Photos on social media show a half-dozen young people surrounded by thick, deep bubbles in a natural pool at the bottom of a small waterfall at a park south of St. John’s.
“They’re having parties on the river and sometimes they just get carried away,” Rod Taylor, a lead science interpreter at the Manuels River Interpretation Centre, said Wednesday.
“It’s frustrating, it’s a real shame to see.”
Eleanor Power, another interpreter at Manuels River, said people have for years tried to make bubbles in an area known as the Canyon west of St. John’s, but it’s happening more often and the damage is growing.
The last two weekends, she said, people have poured shampoo and bubble bath into the water, and also ripped up the boardwalk.
“They tried to use some of the boards to bar off the water, for the bubble bath they were trying to create, for that hot tub effect,” she said.
She said phosphates in the soaps can hurt fish and kill smaller marine life, upsetting the river’s food chain.
The centre has released a photo of six empty bottles found in the area, “very cheap bottles of dollar-store bubble soap and shampoo and actual bubble-blowing solution, like kids would use,” she said.
The provincial government says the same thing has happened elsewhere — the bubble photo seen on social media was apparently taken at La Manche Provincial Park — and it is investigating and may bring charges.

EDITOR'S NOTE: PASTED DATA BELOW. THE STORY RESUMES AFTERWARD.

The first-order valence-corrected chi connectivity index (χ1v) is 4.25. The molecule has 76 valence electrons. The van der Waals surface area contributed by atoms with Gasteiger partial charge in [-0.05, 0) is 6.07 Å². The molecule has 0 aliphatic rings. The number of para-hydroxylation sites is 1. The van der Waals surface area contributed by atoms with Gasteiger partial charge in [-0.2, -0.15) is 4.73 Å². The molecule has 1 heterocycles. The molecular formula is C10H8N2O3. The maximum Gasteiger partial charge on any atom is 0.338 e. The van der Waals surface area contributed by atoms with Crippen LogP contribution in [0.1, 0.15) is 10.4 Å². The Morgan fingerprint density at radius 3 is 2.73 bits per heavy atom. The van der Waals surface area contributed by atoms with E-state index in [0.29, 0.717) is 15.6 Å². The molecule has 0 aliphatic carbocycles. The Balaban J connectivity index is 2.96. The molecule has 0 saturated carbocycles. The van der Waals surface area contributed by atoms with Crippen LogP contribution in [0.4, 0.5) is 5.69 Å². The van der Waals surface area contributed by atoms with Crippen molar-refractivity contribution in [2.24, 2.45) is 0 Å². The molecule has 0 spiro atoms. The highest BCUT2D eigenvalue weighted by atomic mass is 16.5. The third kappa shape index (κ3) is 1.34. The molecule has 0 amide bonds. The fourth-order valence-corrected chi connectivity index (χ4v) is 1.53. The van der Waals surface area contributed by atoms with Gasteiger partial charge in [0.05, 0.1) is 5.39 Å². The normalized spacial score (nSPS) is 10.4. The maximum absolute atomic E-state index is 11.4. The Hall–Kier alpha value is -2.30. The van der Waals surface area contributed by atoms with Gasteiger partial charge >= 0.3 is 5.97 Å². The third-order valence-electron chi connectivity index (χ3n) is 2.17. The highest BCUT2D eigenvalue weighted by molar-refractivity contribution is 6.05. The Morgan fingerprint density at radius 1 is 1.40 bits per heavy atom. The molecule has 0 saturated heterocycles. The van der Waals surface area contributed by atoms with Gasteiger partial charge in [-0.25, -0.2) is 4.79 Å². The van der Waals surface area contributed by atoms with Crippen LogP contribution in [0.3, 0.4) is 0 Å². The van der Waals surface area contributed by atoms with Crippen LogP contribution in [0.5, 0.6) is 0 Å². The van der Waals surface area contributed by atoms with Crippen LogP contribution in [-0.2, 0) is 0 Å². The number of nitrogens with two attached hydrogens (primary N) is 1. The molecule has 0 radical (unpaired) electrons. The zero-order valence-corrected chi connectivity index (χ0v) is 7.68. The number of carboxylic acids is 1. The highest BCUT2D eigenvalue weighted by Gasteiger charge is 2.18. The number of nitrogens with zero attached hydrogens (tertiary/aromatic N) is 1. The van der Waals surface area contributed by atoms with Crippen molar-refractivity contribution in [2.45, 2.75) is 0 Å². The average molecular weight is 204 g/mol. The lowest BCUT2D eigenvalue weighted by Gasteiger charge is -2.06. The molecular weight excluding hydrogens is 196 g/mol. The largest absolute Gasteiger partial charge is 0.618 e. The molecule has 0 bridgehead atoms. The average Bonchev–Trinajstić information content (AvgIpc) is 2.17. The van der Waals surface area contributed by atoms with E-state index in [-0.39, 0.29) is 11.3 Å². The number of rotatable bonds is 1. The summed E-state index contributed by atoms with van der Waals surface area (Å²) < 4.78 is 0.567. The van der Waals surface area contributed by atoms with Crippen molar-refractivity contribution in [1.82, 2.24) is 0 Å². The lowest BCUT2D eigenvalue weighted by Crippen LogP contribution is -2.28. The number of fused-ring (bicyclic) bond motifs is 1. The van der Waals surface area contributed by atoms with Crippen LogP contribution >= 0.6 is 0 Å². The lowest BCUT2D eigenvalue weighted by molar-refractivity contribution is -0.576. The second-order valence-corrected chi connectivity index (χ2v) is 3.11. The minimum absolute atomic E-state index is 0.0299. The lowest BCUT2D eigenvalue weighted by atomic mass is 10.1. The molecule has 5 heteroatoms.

“Adding soap to a waterway is not a harmless game — it is illegal and is an act of pollution,” Perry Trimper, the Environment and Conservation minister, said in a statement.
“This is a dangerous activity, which can be harmful to fish and other animals in the habitat. Our environment is sensitive and we must protect it.”
Taylor said the bathers appear to be coming at night, when the non-profit centre isn’t staffed. The Canyon is a half-hour hike into the centre’s trail system, and he said last weekend vandals actually wrested planks in the boardwalk, “just for larks as far as I can tell.”
He said he grew up in the area, and locals knew to tread lightly on nature. Today, however, young people are doing whatever they want with indifference, he said.
He and Power hope some publicity about an investigation and possible charges might change that.
“If the people didn’t realize how serious it really is, if they’re educated about it, perhaps that’ll convince them not to do it again,” said Power.